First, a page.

Many who have ongoing headaches and migraines suffer negative effects in their day-to-day lives. The painful symptoms have a significant negative impact on their well-being.
Headaches and Migraines Australia report that headaches are one of the most common symptoms humans can experience. In fact, there are over 200 types of headaches recognised in the International Classification of Headache Disorders (ICHD-3).
Traditionally, headaches have been categorised into numerous conditions such as migraines, cluster headaches, cervicogenic headaches, tension headaches, and menstrual migraines to name a few.
Research by leading Australian Musculoskeletal Physiotherapist, Dean Watson Ph.D., suggests many of these conditions are caused by a sensitised brainstem.
Do you regularly experience headaches? Are you struggling to find the cause or a long-term solution?
Beating headaches and migraines depends on correctly diagnosing and treating the cause.
Here we discuss the brainstem and how it may be contributing to your headaches. We will describe the symptoms of a brain stem headache including aura migraines and we explain how a sensitised brainstem may be treated.
Understanding your brainstem headaches
The brainstem is the stem-like structure connecting the nerves from the brain to the rest of the body via the spinal cord. It connects to the first three vertebrae of the upper cervical spine, also known as the C0-3 region.
The brainstem filters information, such as pain messages, from the body to the brain.
A dysfunction or misalignment of these three vertebrae is often the cause of a sensitised brainstem and can be the true cause of many headaches.
What’s a sensitised brainstem you ask?
Well, if the joints in the top three vertebrae (C0-3 region) are not correctly aligned, they become irritated and in turn, irritate or sensitise the brainstem.
Once the brainstem is sensitised, the amount of information passing through becomes magnified and experienced as an overload. When the brain tries to make sense of the overwhelming amount of information it’s receiving, it finds there is something wrong. In response to this, the brain sends pain signals to warn you.
The result is severe head pain or headache.
What does a sensitised brainstem headache feel like?
Some commonly occurring headache symptoms for those who have a sensitised brainstem include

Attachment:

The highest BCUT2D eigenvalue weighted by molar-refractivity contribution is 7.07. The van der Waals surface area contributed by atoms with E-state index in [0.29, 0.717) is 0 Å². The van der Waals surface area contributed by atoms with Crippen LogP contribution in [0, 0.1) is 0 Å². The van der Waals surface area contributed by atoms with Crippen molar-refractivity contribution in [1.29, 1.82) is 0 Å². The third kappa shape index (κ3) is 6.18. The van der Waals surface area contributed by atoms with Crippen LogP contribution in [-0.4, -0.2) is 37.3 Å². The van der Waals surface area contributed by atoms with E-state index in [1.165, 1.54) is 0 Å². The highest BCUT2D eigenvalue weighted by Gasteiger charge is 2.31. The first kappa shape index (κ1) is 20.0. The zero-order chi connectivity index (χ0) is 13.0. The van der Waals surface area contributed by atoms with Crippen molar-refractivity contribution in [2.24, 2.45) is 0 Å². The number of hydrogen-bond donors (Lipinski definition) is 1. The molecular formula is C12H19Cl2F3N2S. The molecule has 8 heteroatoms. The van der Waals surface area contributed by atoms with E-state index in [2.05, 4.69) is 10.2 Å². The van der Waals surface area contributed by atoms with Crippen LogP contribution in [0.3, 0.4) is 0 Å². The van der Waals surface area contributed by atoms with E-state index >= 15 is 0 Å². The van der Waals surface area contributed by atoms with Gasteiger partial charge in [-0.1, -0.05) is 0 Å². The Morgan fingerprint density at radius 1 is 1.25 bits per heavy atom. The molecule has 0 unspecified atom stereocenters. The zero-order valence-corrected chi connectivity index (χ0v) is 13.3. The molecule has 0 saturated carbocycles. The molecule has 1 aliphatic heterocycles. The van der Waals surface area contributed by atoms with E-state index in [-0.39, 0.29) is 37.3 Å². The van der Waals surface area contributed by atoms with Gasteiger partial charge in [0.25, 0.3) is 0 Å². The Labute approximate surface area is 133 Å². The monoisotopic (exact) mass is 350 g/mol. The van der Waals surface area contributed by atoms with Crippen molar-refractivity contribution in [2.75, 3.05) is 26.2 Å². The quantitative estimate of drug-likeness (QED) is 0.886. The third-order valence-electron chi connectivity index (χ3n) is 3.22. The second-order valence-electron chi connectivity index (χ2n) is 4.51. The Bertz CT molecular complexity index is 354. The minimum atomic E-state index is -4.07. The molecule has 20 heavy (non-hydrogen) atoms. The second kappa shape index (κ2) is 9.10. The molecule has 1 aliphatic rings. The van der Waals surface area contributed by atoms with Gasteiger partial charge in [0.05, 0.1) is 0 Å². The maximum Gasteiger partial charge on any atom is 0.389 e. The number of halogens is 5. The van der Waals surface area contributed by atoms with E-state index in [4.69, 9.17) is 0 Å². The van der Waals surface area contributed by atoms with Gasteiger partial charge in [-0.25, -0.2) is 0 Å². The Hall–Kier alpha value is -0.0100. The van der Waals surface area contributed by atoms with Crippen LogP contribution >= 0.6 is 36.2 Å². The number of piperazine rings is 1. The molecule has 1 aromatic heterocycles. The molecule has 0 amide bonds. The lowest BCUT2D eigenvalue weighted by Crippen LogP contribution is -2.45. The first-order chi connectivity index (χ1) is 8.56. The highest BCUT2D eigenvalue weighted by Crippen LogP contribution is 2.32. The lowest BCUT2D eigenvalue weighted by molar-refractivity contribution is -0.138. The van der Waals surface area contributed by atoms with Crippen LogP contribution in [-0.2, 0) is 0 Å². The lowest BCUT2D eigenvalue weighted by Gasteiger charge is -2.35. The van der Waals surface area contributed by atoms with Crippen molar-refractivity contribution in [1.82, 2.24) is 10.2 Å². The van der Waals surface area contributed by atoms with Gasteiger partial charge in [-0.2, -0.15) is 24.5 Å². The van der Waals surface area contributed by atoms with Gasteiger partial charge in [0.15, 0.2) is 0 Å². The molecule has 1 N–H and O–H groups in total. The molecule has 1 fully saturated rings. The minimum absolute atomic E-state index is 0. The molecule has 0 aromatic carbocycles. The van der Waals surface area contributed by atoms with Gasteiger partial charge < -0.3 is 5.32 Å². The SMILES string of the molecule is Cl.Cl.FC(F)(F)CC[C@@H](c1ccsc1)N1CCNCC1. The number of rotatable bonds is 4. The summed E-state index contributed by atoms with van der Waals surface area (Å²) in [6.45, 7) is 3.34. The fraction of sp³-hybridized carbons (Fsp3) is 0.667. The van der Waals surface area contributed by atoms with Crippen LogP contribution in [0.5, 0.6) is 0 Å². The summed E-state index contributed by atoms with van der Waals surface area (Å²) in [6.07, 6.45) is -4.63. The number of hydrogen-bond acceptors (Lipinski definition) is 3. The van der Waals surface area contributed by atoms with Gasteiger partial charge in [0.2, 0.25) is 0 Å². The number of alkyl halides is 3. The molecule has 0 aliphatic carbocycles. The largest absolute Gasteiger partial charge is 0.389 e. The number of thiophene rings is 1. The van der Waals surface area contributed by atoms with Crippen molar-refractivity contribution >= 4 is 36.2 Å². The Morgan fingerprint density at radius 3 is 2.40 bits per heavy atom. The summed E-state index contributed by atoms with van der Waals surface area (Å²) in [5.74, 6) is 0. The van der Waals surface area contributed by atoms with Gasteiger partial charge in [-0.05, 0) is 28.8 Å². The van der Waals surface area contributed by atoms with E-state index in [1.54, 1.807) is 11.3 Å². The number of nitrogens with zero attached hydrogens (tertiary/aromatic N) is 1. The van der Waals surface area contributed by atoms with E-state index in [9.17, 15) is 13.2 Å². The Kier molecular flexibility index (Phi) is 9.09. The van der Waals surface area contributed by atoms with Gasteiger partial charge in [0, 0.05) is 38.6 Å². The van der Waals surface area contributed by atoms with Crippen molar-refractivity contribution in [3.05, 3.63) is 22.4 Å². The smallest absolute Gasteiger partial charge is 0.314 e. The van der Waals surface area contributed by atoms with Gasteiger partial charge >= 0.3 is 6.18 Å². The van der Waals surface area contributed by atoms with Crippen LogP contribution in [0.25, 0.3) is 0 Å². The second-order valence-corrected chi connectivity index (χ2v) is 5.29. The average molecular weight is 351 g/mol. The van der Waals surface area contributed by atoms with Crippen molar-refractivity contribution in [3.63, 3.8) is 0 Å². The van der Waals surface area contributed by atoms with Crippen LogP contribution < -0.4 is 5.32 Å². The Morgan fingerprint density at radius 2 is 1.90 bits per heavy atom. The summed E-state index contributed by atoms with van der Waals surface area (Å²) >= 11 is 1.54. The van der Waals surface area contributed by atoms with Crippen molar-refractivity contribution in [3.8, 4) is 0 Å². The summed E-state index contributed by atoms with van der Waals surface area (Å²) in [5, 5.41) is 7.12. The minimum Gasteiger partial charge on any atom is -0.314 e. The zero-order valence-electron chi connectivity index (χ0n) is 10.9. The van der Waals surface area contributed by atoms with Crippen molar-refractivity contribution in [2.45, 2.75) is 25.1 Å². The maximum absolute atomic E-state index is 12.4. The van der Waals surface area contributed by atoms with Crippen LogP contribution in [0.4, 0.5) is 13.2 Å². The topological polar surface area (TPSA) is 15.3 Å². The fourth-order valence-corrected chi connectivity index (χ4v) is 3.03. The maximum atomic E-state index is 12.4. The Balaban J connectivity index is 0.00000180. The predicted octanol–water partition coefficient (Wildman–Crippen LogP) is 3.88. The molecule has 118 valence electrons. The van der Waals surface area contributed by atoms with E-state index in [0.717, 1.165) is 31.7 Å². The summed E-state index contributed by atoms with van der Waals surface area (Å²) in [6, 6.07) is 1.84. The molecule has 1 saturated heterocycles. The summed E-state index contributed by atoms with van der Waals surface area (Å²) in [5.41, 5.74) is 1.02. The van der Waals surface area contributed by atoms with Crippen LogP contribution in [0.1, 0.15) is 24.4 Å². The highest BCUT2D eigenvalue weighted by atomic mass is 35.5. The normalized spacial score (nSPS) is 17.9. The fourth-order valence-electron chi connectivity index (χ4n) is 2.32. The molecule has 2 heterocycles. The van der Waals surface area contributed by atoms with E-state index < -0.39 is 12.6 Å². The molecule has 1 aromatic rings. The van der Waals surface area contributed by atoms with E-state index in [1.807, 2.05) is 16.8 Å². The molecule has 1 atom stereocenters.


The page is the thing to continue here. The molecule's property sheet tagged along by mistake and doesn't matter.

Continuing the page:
- Stiff and painful neck
- Difficulty concentrating or brain fog
- Double vision
In some serious cases, people can experience brainstem aura migraine headaches.
What is a brainstem aura migraine headache?
Migraine and Headaches Australia explain that the term migraine aura refers to a collection of symptoms that may affect your senses before or during a migraine attack. Migraine with brainstem aura specifically refers to symptoms that originate from the brainstem.
As well as any of the common brainstem headache symptoms, migraine with brainstem aura may begin with vertigo, loss of muscle control, and speaking and hearing difficulties.
As the migraine progresses you may experience:
- Extreme headache symptoms
- Numbness in your head, face, and hands
- Visual disturbances including seeing spots, stars, lines, or flashing lights
- Double vision
- Confusion or disorientation
- Decreased consciousness or blacking out
How can we treat a brainstem headache
Often, medication is the first solution we turn to manage the pain. However, medications only provide temporary relief before the headache strikes again. The reason for this is that pain medication only masks the symptoms of your condition, it doesn’t treat the cause of your headaches.
It’s no surprise they continue to reoccur.
If you have been experiencing ongoing headaches and migraines, our spinal consultant, Mr. Leo Hyun is trained in the Watson Headache Approach, a method of assessment and treatment that can determine whether the neck (more specifically the upper cervical spine) is causing your headaches or migraines.
The Watson Headache Approach has been developed over 20 years and has been used on over 8000 migraine and headache patients. Only practitioners who have been specially trained in the technique can deliver the treatment.
The Watson Headache Approach is a method of assessing how your neck moves and treating problems in the brainstem.
The Watson approach involves gently adding pressure to the upper cervical spine to reproduce your headache symptoms. If symptoms appear this indicates your neck is, in fact, the real cause of your condition. From here, gentle manipulation of the upper cervical spine will be performed to desensitise the spinal cord, in real-time, while reversing the symptoms.
To learn more about The Watson Headache Approach and how we use it to provide treatment for headaches and migraines, check out our ‘Watson Headache Approach’ blog post.
If you regularly experience headaches and you’re wondering if your neck may be the cause, give us a call at The Brisbane Spine Clinic. A thorough assessment of your condition by our spinal consultant may make all the difference to your life and well-being.
For more information, or to schedule an assessment of your headache or migraine symptoms, please book an appointment.
Headaches and Migraines Australia. (2022). What is Migraine Aura?
Headaches and Migraines Australia. (2022). What is a headache.
International Headache Society. (2021). The International Classification of Headache Disorders.
Physiopedia. (2022). Brainstem. https://www.physio-pedia.com/Brainstem
Watson Headache Approach. (2022). The Watson Headache Approach.
Watson, D. H., & Drummond, P. D. (2012). Head pain referral during examination of the neck in
migraine and tension-type headache. Headache, 52(8), 1226–1235. https://doi.org/10.1111/j.1526-4610.2012.02169.x
Watson, D. H., & Drummond, P. D. (2014). Cervical referral of head pain in migraineurs: effects on
the nociceptive blink reflex. Headache, 54(6), 1035–1045. https://doi.org/10.1111/head.12336